Climate change and environmental, social and governance (ESG) initiatives have led to an investment in clean energy to help protect our planet and sustain our natural resources.
To further champion the green energy movement, President Biden recently signed the Inflation Reduction Act into law. The act includes $369 billion in climate and clean energy investments and as much as $350 billion in additional federal loans and loan guarantees disbursed by the Energy Department for energy projects and businesses.
One way that companies are doing their part is investing in carbon sequestration. However, as with other renewable energy practices, carbon sequestration poses the potential for new exposures that retailers and insureds need to be aware of. This article will explore the rise in popularity of the practice, associated risks, and how retailers can help safeguard their clients from potential claims.
What is Carbon Sequestration?
According to the U.S. Geological Survey (USGS), carbon sequestration is the process of capturing and storing atmospheric carbon dioxide underground. It is one method of reducing the amount of carbon dioxide in the atmosphere with the goal of reducing global climate change.
While carbon sequestration is not a new concept, it has gained prevalence and viability in recent years due to tax credits (45Q) from the government. Additionally, rating agencies ( S&P Global Ratings for example) have begun scoring companies based on their ESG characteristics which can impact their creditworthiness and ability to secure a loan. Participating in activities such as carbon sequestration can help to improve a company’s ESG scorecard.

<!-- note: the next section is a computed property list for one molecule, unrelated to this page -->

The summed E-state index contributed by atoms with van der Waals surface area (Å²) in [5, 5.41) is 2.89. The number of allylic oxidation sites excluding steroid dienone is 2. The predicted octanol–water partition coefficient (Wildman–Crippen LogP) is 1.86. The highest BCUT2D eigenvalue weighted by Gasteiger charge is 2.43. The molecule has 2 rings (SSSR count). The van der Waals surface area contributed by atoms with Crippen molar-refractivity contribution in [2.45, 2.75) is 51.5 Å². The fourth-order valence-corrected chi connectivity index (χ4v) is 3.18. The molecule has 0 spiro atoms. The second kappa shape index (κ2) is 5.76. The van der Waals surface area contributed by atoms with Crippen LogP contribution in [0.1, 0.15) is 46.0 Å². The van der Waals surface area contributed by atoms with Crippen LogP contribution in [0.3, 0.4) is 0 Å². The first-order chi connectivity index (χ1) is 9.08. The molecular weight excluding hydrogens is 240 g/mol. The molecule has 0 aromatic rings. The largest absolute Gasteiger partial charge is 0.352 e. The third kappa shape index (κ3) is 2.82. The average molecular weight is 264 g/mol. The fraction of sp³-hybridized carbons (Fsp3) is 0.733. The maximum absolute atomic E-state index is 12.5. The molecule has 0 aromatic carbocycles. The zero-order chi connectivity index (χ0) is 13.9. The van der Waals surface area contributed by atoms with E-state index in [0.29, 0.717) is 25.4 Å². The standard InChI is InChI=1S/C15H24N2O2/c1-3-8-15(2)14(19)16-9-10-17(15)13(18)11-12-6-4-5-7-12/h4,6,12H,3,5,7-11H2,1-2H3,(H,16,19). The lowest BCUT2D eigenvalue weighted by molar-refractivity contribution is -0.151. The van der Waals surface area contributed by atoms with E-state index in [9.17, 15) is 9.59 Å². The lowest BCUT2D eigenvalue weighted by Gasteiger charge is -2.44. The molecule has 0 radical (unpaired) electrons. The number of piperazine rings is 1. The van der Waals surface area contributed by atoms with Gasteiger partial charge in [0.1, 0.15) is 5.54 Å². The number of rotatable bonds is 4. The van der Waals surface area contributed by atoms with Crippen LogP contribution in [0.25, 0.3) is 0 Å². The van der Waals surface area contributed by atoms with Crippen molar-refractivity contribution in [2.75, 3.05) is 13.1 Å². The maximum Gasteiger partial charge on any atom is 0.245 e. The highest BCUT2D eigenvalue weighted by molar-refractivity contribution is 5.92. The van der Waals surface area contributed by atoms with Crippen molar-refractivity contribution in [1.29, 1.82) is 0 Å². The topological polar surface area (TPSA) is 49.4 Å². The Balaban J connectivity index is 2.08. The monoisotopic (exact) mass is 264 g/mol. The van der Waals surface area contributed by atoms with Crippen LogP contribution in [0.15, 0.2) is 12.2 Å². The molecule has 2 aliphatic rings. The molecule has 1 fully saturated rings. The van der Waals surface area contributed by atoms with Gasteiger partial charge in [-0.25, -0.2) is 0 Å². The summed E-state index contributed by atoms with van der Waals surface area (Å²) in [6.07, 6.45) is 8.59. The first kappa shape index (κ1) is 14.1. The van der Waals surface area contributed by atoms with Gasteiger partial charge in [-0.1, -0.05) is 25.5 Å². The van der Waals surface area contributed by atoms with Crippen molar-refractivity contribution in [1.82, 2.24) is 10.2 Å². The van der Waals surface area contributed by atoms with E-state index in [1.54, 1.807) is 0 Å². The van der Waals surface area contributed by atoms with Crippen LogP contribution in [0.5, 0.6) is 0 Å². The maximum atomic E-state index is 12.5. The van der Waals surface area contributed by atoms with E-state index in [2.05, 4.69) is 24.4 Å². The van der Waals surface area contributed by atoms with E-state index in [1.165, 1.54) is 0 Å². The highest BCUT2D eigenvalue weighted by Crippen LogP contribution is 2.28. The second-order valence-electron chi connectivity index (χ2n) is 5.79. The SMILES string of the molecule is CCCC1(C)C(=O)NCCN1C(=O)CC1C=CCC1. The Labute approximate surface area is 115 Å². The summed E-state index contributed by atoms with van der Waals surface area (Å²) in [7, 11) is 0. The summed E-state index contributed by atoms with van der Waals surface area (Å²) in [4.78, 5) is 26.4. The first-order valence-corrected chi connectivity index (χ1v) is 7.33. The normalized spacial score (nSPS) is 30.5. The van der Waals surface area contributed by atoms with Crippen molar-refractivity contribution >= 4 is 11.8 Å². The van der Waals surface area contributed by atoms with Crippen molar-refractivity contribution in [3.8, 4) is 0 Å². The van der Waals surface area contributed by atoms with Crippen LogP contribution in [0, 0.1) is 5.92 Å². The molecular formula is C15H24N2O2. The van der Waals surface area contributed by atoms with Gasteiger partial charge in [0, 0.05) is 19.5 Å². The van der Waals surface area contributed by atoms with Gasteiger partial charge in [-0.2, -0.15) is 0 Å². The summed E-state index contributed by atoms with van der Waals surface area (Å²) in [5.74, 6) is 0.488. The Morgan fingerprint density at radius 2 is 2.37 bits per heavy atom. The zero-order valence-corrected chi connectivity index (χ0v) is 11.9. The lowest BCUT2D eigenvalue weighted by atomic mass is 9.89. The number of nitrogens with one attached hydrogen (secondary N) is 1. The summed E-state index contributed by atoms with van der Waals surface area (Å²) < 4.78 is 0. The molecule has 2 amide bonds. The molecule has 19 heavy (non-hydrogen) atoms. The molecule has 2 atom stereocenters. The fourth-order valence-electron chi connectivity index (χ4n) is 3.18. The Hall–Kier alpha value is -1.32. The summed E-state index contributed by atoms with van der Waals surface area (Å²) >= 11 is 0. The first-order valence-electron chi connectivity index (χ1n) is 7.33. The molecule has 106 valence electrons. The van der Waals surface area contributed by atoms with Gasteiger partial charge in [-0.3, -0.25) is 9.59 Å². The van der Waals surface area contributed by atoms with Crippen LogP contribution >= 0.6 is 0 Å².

Key Risks Associated with Carbon Sequestration
Since tax credits are often more profitable for businesses than selling the carbon to drink manufacturers, we could face the risk of a carbonation shortage for our favorite bubbly drinks!
While that would be devastating for many of us, there are other potential insurance-related risks involved with the carbon sequestration process.
Property – Carbon sequestration isn’t new, and it’s not overly complex. However, businesses getting into the space will need to invest in the proper equipment, including compressors, pipelines, and technology, which may be different from their typical risk profile. They also must ensure their property policy is adjusted to cover this new equipment.
Directors & Officers – If something goes awry with the equipment or the carbon sequestration process, the directors and officers of a company could be held liable and face litigation for their decisions.
Tax Credit Recapture – Tax credits offered through the government make carbon sequestration a viable source of revenue for many companies. However, if the carbon is unintentionally released back into the air during the process, those tax credits could potentially be recaptured by the government.
Casualty/Environmental – Casualty and environmental risks are the biggest exposure for companies engaged in carbon sequestration, as well as the biggest unknown. Since carbon sequestration involves storing the gas underground, if a leak were to occur it would be very difficult to identify. Any ground pollution from a leak could be sudden/accidental, or it could occur gradually and take decades to be realized. At the point of realization, there could already be significant damage done to plants, harm inflicted on people who either consumed contaminated produce or drank contaminated water, increased carbon released into the atmosphere, or worse. This could lead to hefty fines from the EPA or a lawsuit.
While there is the potential for serious losses stemming from an environmental or casualty claim, at this point we simply don’t know what those may look like in the future.
How You Can Help Prepare Your Clients
Retailers should understand and communicate the unique set of risks involved in carbon sequestration to their clients before they undertake the investment.
Amwins has dedicated energy specialists who have expertise in a wide range of downstream energy refineries. Our brokers can help retailers navigate the risks associated with carbon sequestration and provide tailored insurance solutions – helping insureds feel confident in taking the next step without fear of a damaging loss.